F. Scott Fitzgerald was among the first to take an editorial whack at Ernest Hemingway’s first novel, The Sun Also Rises (then called Fiesta). Among other things cut out by Fitzgerald was the entire first part. Thus pruned to 200-plus pages, the book became a bestseller.
Some years ago a brilliantly inventive, New York–based theater company, Elevator Repair Service, did its own redaction, a version they turned into a story-theater-style production that the Shakespeare Theatre Company has brought to town. Now culled to two acts in three-plus hours, the book comes to life in a fascinating new light.
It’s Hemingway lite. But it’s got real bite.
Elevator Repair Service (ERS) is known for taking famous writerly texts and staging them, sometimes verbatim, as long-form literary theater. I saw ERS’s much wordier rendition of the first chapter of William Faulkner’s The Sound and the Fury in New York a few years ago and recall being transfixed by it. ERS clearly was treating the material with the presumption of an auteur, doing with Faulkner’s text something he could not possibly have had in mind. Yet as the actors delivered not only the book’s dialogue but also its richly detailed narration, the author’s voice seemed to come through with astonishing clarity.
The text of the The Select (The Sun Also Rises) is much sparer. The actors speak less narration; the dialogue is more punched up. The text has been significantly sanitized too. Hemingway’s original is shot through with homophobia, antisemitism, racism, and misogyny. Hemingway, icon of the cult of hypermasculinity in American letters, did not mince disparaging words. Wisely ERS has eliminated the racism, toned the homophobia and antisemitism way down, and left but a modicum of misogyny. The Select would have been unbearable had they not.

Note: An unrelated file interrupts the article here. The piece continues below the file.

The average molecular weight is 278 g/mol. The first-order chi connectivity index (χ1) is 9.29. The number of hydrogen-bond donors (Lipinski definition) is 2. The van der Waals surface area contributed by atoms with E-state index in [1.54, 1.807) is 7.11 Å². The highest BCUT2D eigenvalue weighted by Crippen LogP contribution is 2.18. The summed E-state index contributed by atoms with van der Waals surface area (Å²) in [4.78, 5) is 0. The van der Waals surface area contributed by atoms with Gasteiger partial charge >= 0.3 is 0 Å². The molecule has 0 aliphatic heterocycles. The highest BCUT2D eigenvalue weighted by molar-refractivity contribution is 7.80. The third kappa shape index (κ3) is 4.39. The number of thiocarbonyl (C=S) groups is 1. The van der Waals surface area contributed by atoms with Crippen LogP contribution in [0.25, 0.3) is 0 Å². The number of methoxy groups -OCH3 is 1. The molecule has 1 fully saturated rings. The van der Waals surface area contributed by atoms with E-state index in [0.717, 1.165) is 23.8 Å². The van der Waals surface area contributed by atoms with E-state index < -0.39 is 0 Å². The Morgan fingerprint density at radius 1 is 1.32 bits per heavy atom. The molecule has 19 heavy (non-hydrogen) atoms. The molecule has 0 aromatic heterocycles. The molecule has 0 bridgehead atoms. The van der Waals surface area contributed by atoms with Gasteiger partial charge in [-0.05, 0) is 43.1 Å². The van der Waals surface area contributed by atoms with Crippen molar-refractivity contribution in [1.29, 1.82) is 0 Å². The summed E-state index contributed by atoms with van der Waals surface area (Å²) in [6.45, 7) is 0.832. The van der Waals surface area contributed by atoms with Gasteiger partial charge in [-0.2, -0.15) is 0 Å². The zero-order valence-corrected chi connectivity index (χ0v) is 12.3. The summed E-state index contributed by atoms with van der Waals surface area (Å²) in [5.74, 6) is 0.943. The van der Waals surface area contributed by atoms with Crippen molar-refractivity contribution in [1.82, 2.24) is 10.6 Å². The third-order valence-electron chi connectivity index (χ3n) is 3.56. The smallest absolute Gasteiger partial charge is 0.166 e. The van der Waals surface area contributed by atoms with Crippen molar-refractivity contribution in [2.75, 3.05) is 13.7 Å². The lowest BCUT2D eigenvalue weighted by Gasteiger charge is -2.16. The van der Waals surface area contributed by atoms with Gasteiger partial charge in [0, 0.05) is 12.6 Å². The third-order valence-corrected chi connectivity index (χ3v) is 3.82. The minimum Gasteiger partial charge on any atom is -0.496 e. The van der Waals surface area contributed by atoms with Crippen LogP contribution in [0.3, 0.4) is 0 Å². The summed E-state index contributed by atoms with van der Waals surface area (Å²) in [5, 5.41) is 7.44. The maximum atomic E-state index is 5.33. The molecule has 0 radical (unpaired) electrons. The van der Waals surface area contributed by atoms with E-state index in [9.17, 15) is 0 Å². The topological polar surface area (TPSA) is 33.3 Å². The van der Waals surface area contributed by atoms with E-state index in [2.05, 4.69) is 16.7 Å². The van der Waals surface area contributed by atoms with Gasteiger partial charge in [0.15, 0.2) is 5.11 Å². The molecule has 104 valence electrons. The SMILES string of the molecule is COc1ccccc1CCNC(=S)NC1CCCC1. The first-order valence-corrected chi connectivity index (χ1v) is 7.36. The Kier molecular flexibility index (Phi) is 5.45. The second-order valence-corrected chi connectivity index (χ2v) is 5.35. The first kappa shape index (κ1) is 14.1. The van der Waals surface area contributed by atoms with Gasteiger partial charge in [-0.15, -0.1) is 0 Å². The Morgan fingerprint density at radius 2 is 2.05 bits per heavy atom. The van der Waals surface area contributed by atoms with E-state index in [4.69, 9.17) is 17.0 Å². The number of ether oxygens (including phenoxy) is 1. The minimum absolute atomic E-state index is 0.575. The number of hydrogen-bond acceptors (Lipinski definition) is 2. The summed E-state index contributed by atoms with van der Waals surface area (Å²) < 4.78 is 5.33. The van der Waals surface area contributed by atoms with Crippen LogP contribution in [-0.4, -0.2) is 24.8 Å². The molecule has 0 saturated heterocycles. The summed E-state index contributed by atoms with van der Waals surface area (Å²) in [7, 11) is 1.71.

The agreeable result plays less like meticulously faithful readers theater and more like a breezy drama by a clever playwright who likes to keep characters tight (“tight” being Hemingwayspeak for drunk). The whole show takes place in an enticing bar set by Scenic Designer David Zinn. There are so many bottles of booze on the wall it makes one think of grabbing a preshow drink.
Hemingway’s voice is famously curt. Simple straightforward sentences. Just the facts. The tips of icebergs. Simple subjects and straightforward verbs. No purple frou-frou. It’s a voice so readily parodied there’s a long-running International Imitation Hemingway Competition. Curiously in The Select, that unmistakable voice seems dialed down, stripped of distinction, almost genericized. It’s certainly not what makes the performance on stage at the Lansburgh Theatre so smashingly theatrical. That honor belongs hands down to Director John Collins’s ingenious staging, the electrifying choreography by Dance & Movement Coach Katherine Profeta, and the stunningly eloquent audio effects by Sound Designers Matt Tierney and Ben Williams.
The acting overall was fine if a little uneven, but three stellar performances enthralled me.